Increasing the yields and quality of Environmentally Smart Rice Farming Practices in Kogi State, Nigeria.
Reducing the contribution of rice to the emission of green house gases and subsequent global warming while increasing yield and quality.
The picture was taken at the Lower Niger River Basin Development Authority rice plantation at Emiworo, Ajaokuta Local Government, off Ganaja road, Kogi State. It has over 15 hectares of land.
The video clip was shot at one of our research sessions with the farmers at the location. The farmers in this community inherited the vocation from their parents and as such, they are very grounded in rice farming. In addition to this, the topography of the community makes it suitable for rice cultivation
Lead Applicant Organization Name
The Sustainability Hub Limited
Lead Applicant Organization Type
Small company (under 50 employees)
If part of a multi-stakeholder entity (i.e. team), provide the names of other organizations and types of stakeholders collaborating with you.
Vertex Rice (Vertex Jabdu Olad Limited)
Lower Niger River Basin Development Authority
Website of Legally Registered Entity
How long have you / your team been working on this Vision?
Lead Applicant: In what city or town are you located?
Lead Applicant: In what country are you located?
Your Selected Place: what’s the name of the Place you’re developing a Vision for?
Kogi is a state in the North Central region of Nigeria and is popularly called the Confluence State.
What country is your selected Place located in?
Created in 1991, Kogi state has a total size of 29,833km^2, and is the only state in Nigeria which shares a boundary with ten other states.
Describe your relationship to the place you’ve selected.
Kogi is a predominantly agrarian state, agriculture is the main stay of the economy and the oil well of Kogi State. Making agriculture a business concern and not just farming for farming sake is one of the most important priorities of the Kogi state government. With over 4 million, a large proportion of the population are involved in fishing and rice farming activities including but not limited to rice farming, paddy aggregation, paddy parboiling and processing; rice milling and sales in the riverine areas like Lokoja, Idah, Ibaji, Ogugu, Ajaokuta and others. It also hosts the Lower Niger River Basin Development Authority, a public institution which has among its core mandates the development of irrigation agronomy. It is also a potential partner for the project.
The state also has coal, petroleum, limestone, steel and other mineral industries.
The topography of the state, with a lot of water bodies make it suitable to both dry and wet season rice farming; enabling rice farming all year long. In fact, it is called the Confluence state because the two major rivers separating Southern and Northern Nigeria; Rivers Niger and Benue meet in Kogi state.
However, rice farming in Kogi state is done purely using the conventional, chemical-based agricultural system which raises a lot of environmental concerns given the dangers of the adopted farming practice.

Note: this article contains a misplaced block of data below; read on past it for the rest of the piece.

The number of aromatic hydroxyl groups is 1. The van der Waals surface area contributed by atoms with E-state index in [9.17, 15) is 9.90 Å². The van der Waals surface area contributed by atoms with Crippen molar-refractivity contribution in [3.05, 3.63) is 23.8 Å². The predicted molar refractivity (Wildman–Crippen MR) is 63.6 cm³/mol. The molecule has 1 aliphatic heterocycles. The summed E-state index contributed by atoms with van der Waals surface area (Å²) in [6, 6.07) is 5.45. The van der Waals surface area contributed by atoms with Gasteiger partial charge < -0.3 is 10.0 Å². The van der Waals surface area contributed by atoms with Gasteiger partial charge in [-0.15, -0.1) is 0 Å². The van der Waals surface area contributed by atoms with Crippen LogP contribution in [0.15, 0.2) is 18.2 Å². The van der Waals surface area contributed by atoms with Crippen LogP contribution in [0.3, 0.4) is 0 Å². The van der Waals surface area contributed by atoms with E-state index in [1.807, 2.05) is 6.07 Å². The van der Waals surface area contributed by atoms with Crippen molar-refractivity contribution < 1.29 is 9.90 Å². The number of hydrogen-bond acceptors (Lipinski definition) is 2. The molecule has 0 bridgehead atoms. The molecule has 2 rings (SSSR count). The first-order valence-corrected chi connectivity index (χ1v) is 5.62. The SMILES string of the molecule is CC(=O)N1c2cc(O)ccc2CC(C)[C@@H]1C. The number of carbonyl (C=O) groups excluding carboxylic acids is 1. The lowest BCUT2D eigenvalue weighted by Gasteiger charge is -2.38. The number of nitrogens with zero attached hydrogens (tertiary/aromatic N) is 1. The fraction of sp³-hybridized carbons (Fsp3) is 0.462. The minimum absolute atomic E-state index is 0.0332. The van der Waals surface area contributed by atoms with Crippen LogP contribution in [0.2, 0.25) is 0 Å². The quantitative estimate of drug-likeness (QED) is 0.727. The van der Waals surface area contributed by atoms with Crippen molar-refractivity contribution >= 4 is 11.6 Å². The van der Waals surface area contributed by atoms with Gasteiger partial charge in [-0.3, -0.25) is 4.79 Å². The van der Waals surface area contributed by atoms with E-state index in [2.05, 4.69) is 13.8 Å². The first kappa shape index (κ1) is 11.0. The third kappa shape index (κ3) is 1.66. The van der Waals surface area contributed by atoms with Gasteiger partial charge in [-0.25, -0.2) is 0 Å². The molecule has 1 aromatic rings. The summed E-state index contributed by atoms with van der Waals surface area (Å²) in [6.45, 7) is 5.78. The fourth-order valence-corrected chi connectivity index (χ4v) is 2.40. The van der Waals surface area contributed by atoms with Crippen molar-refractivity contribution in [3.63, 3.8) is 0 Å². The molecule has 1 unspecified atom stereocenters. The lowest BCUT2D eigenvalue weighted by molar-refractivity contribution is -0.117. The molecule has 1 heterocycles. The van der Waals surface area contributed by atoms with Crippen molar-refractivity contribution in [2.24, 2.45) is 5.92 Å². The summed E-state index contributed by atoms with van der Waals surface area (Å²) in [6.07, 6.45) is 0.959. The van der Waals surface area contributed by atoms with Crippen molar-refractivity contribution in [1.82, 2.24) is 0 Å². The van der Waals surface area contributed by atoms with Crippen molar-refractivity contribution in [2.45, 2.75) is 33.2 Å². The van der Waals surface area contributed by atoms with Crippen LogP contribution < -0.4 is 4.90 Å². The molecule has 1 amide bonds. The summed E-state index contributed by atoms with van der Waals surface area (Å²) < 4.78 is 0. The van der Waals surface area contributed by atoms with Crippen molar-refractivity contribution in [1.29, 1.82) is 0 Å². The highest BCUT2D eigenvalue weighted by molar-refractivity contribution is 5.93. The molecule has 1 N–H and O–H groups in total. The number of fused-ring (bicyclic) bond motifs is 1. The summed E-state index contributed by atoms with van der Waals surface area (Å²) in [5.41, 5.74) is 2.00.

The project aims at reducing the contribution of rice to the emission of green house gases and subsequent global warming by working with the farmers to educate them on the economic and environmental benefits of environmentally smart rice farming activities.
Describe the People and Place: Provide information that would be helpful for an outsider who has never been there and may have no context about this Place to better understand the area.
Kogi state was created in 1991 from parts of Kwara and Benue States. There are three main ethnic groups and languages in Kogi: Igala, Ebira and Okun with other such as Bassa-Nge, a people of Nupe extraction in Lokoja and Bassa Local Government Area, Gwari, Kakanda, Oworo, Ogori, Magongo, Idoma and the Nupe people of Eggan community under Lokoja Local Government.
Being a 2-hour drive from Abuja, Kogi State consists of twenty-one (21) local government areas. Agriculture is the mainstay of the economy. There are many farm produce cultivated in the state notably rice, coffee, cocoa, palm oil, cashew, groundnut, maize, cassava, yam, rice and melon.
Mineral resources include coal, limestone, iron, and tin. The state is home to the largest iron and steel industry in Nigeria known as Ajaokuta Steel Company Limited and one of the largest cement factories in Africa, the Obajana Cement Factory.
Tourist attractions in Kogi State include the colonial relics (such as the Lord Lugard House), the confluence of Rivers Niger and Benue, Ogidi (An African town with formations of Igneous rocks and mountains and a traditional art & craft industry) and natural land features hills and terrains that serve as hiking trails .
Kogi state is home to the Federal University (Lokoja), Kogi State Univesity, Anyigba, Federal Polytechnic Idah, Kogi State Polytechnic (Lokoja), Federal College of Education (Okene), College of Education (Ankpa), College of Agriculture Kabba, Kogi state college of education, technical (Kabba) and the Private Salem University, Lokoja. There are a college of nursing and midwifery in Anyigba and Obangede, School of health tech in Idah and ECWA School of Nursing in Egbe.`